I was co-founder of the White Oaks Dance Project, which was originally 'older' people, but it changed as it went along so that just Misha was an old 'thang'. It's fine. It's a possibility. I don't think it's the future of dancing, is everybody getting old. If you can still dance when you're old and you make stuff up and there's still good work to do than it's great but it's not like a mission. (laughs)
I don't work with little teenagers, I mean they're great and they're fun sometimes. At the San Francisco Ballet I'm working with much younger people and that's fine but to tour and work and live with these people… I don't want them to be 17? There aren't very many good dancers anyway, old or young. But also that's… if you're 20… I mean, come on, who wants to see a naked old person? And that's the market.

Dodsworth:Is that you're market, kids in their 20s?
Morris: They're all over the place. It's mixed but there's a certain demographic that spends the most money on certain things. It's not necessarily what I want to watch. I don't like contemporary, popular music very much but I never have. It's not like I’m now old and there's nothing like the Beatles were. I never really liked the Beatles that much. I mean for a minute I did, but it's never been a big interest of mine. It's not like I'm an old curmudgeon, it's just like I don't really spend the time doing things that I don't like to do very much.

Dodsworth:Bob Wills was once popular music.
Morris: Yeah, in the ’30s and ’40s. Absolutely. I like lots of popular music. I just don't like contemporary popular music. I like music from the ’20s. It's not a rule, it's just a preference. It's not like, 'oh, this is from the’50s therefore I don't like that.' I don't think that way at all. It's, 'oh. I like that song, what's that?' There are exceptions. But I don't buy that music. It's not interesting to me.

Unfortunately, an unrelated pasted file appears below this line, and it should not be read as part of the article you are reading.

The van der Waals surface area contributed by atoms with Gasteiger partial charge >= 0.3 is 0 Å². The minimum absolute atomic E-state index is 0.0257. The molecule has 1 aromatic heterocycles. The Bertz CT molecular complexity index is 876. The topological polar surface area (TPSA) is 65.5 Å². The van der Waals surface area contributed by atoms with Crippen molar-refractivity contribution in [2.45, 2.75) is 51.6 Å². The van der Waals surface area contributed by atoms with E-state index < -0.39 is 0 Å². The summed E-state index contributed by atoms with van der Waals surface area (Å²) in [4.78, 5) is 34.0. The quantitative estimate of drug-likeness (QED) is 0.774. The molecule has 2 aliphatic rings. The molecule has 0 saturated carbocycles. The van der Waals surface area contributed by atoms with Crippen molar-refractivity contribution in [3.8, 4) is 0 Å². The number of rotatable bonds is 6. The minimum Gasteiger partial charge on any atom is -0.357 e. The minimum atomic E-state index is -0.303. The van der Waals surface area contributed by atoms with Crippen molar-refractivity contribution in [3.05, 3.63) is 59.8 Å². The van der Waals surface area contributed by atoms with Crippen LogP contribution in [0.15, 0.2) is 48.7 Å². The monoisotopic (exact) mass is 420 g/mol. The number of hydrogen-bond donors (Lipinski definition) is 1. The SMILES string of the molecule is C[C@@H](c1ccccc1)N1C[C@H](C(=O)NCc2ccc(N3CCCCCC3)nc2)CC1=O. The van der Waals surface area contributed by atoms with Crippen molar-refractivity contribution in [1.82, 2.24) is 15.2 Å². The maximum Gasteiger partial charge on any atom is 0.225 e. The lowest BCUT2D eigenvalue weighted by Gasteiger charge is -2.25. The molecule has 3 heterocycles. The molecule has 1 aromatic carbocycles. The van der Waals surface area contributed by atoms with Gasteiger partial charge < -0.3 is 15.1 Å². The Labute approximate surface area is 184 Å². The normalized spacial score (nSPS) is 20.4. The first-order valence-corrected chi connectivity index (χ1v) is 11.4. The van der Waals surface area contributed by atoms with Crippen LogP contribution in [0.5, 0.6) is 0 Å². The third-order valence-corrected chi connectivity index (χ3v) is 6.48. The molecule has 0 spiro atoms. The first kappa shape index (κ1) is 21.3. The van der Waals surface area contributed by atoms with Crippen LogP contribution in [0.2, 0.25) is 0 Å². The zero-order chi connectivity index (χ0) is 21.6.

Dodsworth:What is the story behind your Bob Wills and His Texas Playboys dances?
Morris: I work with live music but this particular piece is one that's not. It's to recorded music because it's a particular recording session that I like. I could hire a cover band but this is them [Bob Wills and His Texas Playboys] very, very old. He died sort of the next day. This is from the early-middle ’70s, they'd been a band for 40 years. It's them… they're all very old on this recording. That's what I like. It's not a period recording from the ’30s. It's fantastic. If you listen to their music from the ’30s and the ’40s and then from the ’70s, they're relaxed and they don't have to pay any attention to each other and they know each other and they read each other's minds and they play fabulously and their rhythm is perfect and it's great. It's wonderful.